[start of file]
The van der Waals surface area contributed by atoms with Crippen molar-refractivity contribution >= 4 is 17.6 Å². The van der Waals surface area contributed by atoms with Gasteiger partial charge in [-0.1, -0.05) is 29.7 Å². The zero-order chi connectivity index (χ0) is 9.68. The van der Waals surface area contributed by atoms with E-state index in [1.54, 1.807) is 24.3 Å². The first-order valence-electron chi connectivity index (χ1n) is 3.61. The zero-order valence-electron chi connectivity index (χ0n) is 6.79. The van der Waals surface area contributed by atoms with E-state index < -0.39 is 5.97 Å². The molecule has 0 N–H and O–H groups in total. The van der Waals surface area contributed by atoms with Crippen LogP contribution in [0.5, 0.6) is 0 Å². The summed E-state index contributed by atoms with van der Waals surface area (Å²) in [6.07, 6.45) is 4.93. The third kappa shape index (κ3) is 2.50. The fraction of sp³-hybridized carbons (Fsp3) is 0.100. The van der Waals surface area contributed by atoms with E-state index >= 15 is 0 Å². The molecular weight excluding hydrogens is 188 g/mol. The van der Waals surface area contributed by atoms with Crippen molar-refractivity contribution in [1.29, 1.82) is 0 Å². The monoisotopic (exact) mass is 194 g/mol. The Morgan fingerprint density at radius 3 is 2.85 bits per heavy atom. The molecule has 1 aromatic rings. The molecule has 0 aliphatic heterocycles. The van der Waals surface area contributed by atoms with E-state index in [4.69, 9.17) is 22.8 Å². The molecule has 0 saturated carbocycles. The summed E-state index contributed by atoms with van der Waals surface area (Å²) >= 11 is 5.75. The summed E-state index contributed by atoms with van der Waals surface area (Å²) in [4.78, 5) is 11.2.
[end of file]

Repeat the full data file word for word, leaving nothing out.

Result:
The van der Waals surface area contributed by atoms with Crippen molar-refractivity contribution >= 4 is 17.6 Å². The van der Waals surface area contributed by atoms with Gasteiger partial charge in [-0.1, -0.05) is 29.7 Å². The zero-order chi connectivity index (χ0) is 9.68. The van der Waals surface area contributed by atoms with E-state index in [1.54, 1.807) is 24.3 Å². The first-order valence-electron chi connectivity index (χ1n) is 3.61. The zero-order valence-electron chi connectivity index (χ0n) is 6.79. The van der Waals surface area contributed by atoms with E-state index < -0.39 is 5.97 Å². The molecule has 0 N–H and O–H groups in total. The van der Waals surface area contributed by atoms with Crippen LogP contribution in [0.5, 0.6) is 0 Å². The summed E-state index contributed by atoms with van der Waals surface area (Å²) in [6.07, 6.45) is 4.93. The third kappa shape index (κ3) is 2.50. The fraction of sp³-hybridized carbons (Fsp3) is 0.100. The van der Waals surface area contributed by atoms with E-state index >= 15 is 0 Å². The molecular weight excluding hydrogens is 188 g/mol. The van der Waals surface area contributed by atoms with Crippen molar-refractivity contribution in [1.29, 1.82) is 0 Å². The monoisotopic (exact) mass is 194 g/mol. The Morgan fingerprint density at radius 3 is 2.85 bits per heavy atom. The molecule has 1 aromatic rings. The molecule has 0 aliphatic heterocycles. The van der Waals surface area contributed by atoms with E-state index in [4.69, 9.17) is 22.8 Å². The molecule has 0 saturated carbocycles. The summed E-state index contributed by atoms with van der Waals surface area (Å²) >= 11 is 5.75. The summed E-state index contributed by atoms with van der Waals surface area (Å²) in [4.78, 5) is 11.2.